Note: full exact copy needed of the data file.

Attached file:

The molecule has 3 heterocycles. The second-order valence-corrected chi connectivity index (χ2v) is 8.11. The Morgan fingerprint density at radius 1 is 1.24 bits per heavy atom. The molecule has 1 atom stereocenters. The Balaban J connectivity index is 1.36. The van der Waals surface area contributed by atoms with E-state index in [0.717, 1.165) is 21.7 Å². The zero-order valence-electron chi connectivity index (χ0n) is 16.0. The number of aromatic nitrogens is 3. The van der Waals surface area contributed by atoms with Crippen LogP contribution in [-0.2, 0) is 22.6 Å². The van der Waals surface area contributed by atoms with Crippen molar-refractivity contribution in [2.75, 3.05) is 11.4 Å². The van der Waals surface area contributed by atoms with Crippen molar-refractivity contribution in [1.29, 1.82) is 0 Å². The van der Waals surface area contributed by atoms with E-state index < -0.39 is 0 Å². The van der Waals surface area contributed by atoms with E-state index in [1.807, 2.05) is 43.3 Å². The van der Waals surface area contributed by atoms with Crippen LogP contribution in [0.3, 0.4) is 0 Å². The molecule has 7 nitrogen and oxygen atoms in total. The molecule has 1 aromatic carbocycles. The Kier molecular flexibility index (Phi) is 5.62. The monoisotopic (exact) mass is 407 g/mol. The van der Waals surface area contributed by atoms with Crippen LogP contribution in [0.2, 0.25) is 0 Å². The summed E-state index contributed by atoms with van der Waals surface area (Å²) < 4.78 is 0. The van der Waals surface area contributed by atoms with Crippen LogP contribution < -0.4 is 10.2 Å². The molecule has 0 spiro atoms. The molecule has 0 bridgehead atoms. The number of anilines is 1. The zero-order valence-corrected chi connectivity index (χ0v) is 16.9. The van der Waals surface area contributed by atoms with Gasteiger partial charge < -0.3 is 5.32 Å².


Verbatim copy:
The molecule has 3 heterocycles. The second-order valence-corrected chi connectivity index (χ2v) is 8.11. The Morgan fingerprint density at radius 1 is 1.24 bits per heavy atom. The molecule has 1 atom stereocenters. The Balaban J connectivity index is 1.36. The van der Waals surface area contributed by atoms with E-state index in [0.717, 1.165) is 21.7 Å². The zero-order valence-electron chi connectivity index (χ0n) is 16.0. The number of aromatic nitrogens is 3. The van der Waals surface area contributed by atoms with Crippen LogP contribution in [-0.2, 0) is 22.6 Å². The van der Waals surface area contributed by atoms with Crippen molar-refractivity contribution in [2.75, 3.05) is 11.4 Å². The van der Waals surface area contributed by atoms with Crippen molar-refractivity contribution in [1.29, 1.82) is 0 Å². The van der Waals surface area contributed by atoms with E-state index < -0.39 is 0 Å². The van der Waals surface area contributed by atoms with E-state index in [1.807, 2.05) is 43.3 Å². The van der Waals surface area contributed by atoms with Crippen LogP contribution in [0.3, 0.4) is 0 Å². The molecule has 7 nitrogen and oxygen atoms in total. The molecule has 1 aromatic carbocycles. The Kier molecular flexibility index (Phi) is 5.62. The monoisotopic (exact) mass is 407 g/mol. The van der Waals surface area contributed by atoms with Crippen LogP contribution in [0.2, 0.25) is 0 Å². The summed E-state index contributed by atoms with van der Waals surface area (Å²) < 4.78 is 0. The van der Waals surface area contributed by atoms with Crippen LogP contribution < -0.4 is 10.2 Å². The molecule has 0 spiro atoms. The molecule has 0 bridgehead atoms. The number of anilines is 1. The zero-order valence-corrected chi connectivity index (χ0v) is 16.9. The van der Waals surface area contributed by atoms with Gasteiger partial charge < -0.3 is 5.32 Å².